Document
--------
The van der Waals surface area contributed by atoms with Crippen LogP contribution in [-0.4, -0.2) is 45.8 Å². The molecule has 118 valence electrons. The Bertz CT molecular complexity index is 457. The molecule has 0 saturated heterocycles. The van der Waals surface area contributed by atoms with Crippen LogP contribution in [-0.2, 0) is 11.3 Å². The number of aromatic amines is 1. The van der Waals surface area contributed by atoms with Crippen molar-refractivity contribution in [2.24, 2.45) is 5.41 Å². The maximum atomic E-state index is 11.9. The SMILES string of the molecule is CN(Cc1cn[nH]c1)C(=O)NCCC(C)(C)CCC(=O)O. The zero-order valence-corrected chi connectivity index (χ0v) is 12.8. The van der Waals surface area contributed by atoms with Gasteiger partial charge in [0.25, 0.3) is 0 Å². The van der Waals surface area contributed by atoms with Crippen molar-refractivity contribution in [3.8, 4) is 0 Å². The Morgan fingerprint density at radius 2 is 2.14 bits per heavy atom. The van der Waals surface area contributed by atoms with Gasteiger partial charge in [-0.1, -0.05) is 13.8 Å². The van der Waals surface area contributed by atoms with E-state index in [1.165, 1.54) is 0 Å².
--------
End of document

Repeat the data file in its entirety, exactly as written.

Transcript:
The van der Waals surface area contributed by atoms with Crippen LogP contribution in [-0.4, -0.2) is 45.8 Å². The molecule has 118 valence electrons. The Bertz CT molecular complexity index is 457. The molecule has 0 saturated heterocycles. The van der Waals surface area contributed by atoms with Crippen LogP contribution in [-0.2, 0) is 11.3 Å². The number of aromatic amines is 1. The van der Waals surface area contributed by atoms with Crippen molar-refractivity contribution in [2.24, 2.45) is 5.41 Å². The maximum atomic E-state index is 11.9. The SMILES string of the molecule is CN(Cc1cn[nH]c1)C(=O)NCCC(C)(C)CCC(=O)O. The zero-order valence-corrected chi connectivity index (χ0v) is 12.8. The van der Waals surface area contributed by atoms with Gasteiger partial charge in [0.25, 0.3) is 0 Å². The van der Waals surface area contributed by atoms with Crippen molar-refractivity contribution in [3.8, 4) is 0 Å². The Morgan fingerprint density at radius 2 is 2.14 bits per heavy atom. The van der Waals surface area contributed by atoms with Gasteiger partial charge in [-0.1, -0.05) is 13.8 Å². The van der Waals surface area contributed by atoms with E-state index in [1.165, 1.54) is 0 Å².